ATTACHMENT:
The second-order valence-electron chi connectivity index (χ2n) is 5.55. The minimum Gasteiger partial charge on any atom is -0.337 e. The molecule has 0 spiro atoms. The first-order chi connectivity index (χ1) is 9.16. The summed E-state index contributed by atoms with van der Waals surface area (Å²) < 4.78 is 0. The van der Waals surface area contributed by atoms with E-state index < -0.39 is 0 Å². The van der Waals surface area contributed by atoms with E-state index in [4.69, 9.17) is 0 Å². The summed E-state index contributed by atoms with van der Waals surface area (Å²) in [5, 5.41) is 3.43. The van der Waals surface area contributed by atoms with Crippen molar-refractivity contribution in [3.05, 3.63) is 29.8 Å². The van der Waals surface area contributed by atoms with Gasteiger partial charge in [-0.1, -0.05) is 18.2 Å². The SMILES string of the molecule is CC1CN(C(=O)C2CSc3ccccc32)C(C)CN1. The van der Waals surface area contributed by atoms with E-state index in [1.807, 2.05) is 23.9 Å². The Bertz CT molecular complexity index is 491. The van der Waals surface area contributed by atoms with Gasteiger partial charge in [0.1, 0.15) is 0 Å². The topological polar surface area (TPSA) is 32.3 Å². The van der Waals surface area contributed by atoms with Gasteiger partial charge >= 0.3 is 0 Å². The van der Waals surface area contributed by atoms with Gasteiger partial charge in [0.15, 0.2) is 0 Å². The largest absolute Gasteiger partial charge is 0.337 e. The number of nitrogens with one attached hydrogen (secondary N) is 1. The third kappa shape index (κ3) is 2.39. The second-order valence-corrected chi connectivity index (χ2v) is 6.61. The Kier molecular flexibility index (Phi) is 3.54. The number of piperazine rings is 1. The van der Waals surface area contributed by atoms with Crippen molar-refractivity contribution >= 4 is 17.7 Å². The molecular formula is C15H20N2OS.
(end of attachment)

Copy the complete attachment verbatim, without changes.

The second-order valence-electron chi connectivity index (χ2n) is 5.55. The minimum Gasteiger partial charge on any atom is -0.337 e. The molecule has 0 spiro atoms. The first-order chi connectivity index (χ1) is 9.16. The summed E-state index contributed by atoms with van der Waals surface area (Å²) < 4.78 is 0. The van der Waals surface area contributed by atoms with E-state index < -0.39 is 0 Å². The van der Waals surface area contributed by atoms with E-state index in [4.69, 9.17) is 0 Å². The summed E-state index contributed by atoms with van der Waals surface area (Å²) in [5, 5.41) is 3.43. The van der Waals surface area contributed by atoms with Crippen molar-refractivity contribution in [3.05, 3.63) is 29.8 Å². The van der Waals surface area contributed by atoms with Gasteiger partial charge in [-0.1, -0.05) is 18.2 Å². The SMILES string of the molecule is CC1CN(C(=O)C2CSc3ccccc32)C(C)CN1. The van der Waals surface area contributed by atoms with E-state index in [1.807, 2.05) is 23.9 Å². The Bertz CT molecular complexity index is 491. The van der Waals surface area contributed by atoms with Gasteiger partial charge in [0.1, 0.15) is 0 Å². The topological polar surface area (TPSA) is 32.3 Å². The van der Waals surface area contributed by atoms with Gasteiger partial charge >= 0.3 is 0 Å². The van der Waals surface area contributed by atoms with Gasteiger partial charge in [0.15, 0.2) is 0 Å². The largest absolute Gasteiger partial charge is 0.337 e. The number of nitrogens with one attached hydrogen (secondary N) is 1. The third kappa shape index (κ3) is 2.39. The second-order valence-corrected chi connectivity index (χ2v) is 6.61. The Kier molecular flexibility index (Phi) is 3.54. The number of piperazine rings is 1. The van der Waals surface area contributed by atoms with Crippen molar-refractivity contribution >= 4 is 17.7 Å². The molecular formula is C15H20N2OS.